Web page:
Former Anchorage legislator Andrew Halcro, who has never been known to mince words, took his disagreements with the education task force, of which he is a member, to Facebook on Friday. He called the task force, a “poorly organized charade,” and said that the only intention of the group was to “weaken education.”
The Alaska House of Representatives’ Sustainable Education Task Force has been meeting for four months to come up with education funding and other recommendations to bring to the governor and the Legislature, which is scheduled to convene on Jan. 21. It was comprised of Halcro, four other community members and three Republican House members: Tammie Wilson of Fairbanks, Lynn Gattis of Wasilla and Charisse Millett of Anchorage.
Halcro is the president of the Anchorage Chamber of Commerce. Among the other public members were lawyer and oil and gas consultant Brad Keithley, who has been talking about running for governor on a fiscal conservative platform.
The overall conclusion was that the state was going to have to cut education funding. Halcro, however, disagreed.
Here’s Halcro’s Facebook post in full:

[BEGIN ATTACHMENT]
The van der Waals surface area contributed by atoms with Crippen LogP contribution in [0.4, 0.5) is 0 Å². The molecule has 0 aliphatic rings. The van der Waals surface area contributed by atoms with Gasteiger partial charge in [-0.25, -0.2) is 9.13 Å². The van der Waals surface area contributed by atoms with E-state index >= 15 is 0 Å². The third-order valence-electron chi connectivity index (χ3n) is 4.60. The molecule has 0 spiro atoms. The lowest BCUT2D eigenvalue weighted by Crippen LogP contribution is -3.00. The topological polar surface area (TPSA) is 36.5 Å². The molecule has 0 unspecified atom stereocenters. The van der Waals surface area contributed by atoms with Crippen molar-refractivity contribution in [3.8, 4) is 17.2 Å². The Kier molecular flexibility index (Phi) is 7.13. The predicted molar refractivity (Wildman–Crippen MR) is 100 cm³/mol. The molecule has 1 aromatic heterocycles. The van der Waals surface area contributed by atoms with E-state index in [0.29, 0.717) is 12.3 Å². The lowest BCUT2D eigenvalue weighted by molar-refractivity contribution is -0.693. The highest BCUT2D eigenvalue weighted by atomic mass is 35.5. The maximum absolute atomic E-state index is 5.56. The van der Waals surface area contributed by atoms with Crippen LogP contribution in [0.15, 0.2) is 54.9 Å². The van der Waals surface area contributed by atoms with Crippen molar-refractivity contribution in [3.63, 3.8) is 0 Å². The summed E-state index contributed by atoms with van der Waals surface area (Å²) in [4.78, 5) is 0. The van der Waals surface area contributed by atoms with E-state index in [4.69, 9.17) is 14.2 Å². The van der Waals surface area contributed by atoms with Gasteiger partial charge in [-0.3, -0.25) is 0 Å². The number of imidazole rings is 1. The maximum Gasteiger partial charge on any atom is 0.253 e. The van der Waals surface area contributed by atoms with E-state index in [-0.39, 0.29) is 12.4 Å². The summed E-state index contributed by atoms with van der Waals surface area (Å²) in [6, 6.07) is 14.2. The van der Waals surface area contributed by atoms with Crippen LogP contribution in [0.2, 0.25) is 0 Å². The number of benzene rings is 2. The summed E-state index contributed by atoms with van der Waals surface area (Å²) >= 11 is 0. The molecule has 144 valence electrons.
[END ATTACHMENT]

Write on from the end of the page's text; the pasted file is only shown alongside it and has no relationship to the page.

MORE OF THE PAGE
“The truth is that this task force was never intended to reach any other conclusion than to weaken education. Ironically, all of the recommendations reached would require additional funds, which the committee then said we couldn’t afford to make. This was a four month, poorly organized charade. Out of the eight committee members, only two of us actually have a direct role in hiring graduates. The rest of the committee was comprised of a former educator who after 28 years in the system had no productive ideas on how to improve education, a lawyer who has only been registered to vote in Alaska for the last three years and as far as I can tell has no experience in hiring graduates…and three current lawmakers who by their own admission have spent us into deficits. A four month charade.”
- The group urged the state to begin thinking about the following:
- Invest in technology that is compatible with local infrastructure.
- Establish regional residential education centers to enhance secondary education.
- Expand public choice in education opportunities to include: boarding, charter, virtual, homeschool and neighborhood schools.
- Evaluate the current level of facility cost sharing between the state and localities. Consistent with local control, increased local contribution may not only be necessary but a better way to ensure that facilities are built and maintained efficiently.
- Standardize school facilities, with the goal of reducing overall construction and maintenance costs using “recognized best practices.”
- Analyze the potential benefit of school district consolidation and shared services between school districts and other entities.
- Review and eliminate unnecessary regulations.
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